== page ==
TAMPA, Fla. - They ruin your car paint. They fly around mating for hours on end. They swarm around your front door without a care in the world if you're trying to get inside your home.
They are back.
Twice a year, lovebugs appear in swarms in the Sunshine State, leaving behind tiny blotches of guts when they fall victim to the bumpers on our vehicles. According to the University of Florida, mating season gears up for a about four weeks from April to May and August to September when the weather is transitioning.
Lovebugs have been sighted throughout Tampa Bay, including St. Petersburg and Brooksville. The bothersome critters can ruin the paint on a vehicle if it's not tended too soon after it comes in contact with the insect.
When they strike a car, their normal acidity is about a six, said a biology professor at the University of South Florida. As the guts begin to dry up in the sun, the acidity reaches about a 4 PH.
"The lower the number, the more acidic," Professor Deby Cassill told FOX 13 last year.
Some have blamed the scientists at UF for creating the lovebugs, but that is all a myth, the university claims.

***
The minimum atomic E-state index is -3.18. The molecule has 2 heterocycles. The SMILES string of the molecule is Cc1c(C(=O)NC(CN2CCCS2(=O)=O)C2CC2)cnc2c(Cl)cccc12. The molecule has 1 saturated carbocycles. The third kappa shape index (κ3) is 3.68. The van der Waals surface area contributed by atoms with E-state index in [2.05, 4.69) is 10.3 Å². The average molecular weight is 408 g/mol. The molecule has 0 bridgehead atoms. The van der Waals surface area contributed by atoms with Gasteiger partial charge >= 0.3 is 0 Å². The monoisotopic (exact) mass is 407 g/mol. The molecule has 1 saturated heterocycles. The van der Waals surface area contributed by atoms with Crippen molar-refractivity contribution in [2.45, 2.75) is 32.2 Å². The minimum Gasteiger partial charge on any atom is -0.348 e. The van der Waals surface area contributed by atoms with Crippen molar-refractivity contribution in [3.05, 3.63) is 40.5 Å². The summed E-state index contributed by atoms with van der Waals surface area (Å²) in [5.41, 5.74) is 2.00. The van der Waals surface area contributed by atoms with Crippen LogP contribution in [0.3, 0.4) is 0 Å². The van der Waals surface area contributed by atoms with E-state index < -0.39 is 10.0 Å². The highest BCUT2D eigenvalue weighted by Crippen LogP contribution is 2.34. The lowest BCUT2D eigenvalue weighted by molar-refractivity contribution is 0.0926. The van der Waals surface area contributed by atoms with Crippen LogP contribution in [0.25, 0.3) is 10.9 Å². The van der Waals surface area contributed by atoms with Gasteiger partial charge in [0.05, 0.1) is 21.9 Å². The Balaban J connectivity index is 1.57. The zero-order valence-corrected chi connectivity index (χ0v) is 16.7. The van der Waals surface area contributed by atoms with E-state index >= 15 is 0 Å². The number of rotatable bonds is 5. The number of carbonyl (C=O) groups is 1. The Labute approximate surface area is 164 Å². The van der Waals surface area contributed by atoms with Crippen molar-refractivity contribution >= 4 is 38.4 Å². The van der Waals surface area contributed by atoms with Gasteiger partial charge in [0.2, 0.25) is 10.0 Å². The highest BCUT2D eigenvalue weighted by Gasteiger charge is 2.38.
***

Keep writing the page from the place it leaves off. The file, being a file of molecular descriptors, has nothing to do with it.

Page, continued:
“Contrary to popular belief, the University of Florida did not introduce the love bug to the state,” according to the school’s website.
Actually, UF says, the invasive species originated from Central America. They migrated to the U.S. during the 20th century, traveling through Texas and Louisiana before arrived in Florida.
It's not completely surprising they ended up in the Sunshine State, considering heat attracts lovebugs. Decomposing plant debris is also an odor the bugs are drawn to. Because of this, they are often seen congregating around highways.
Learn more about lovebugs on the University of Florida's website.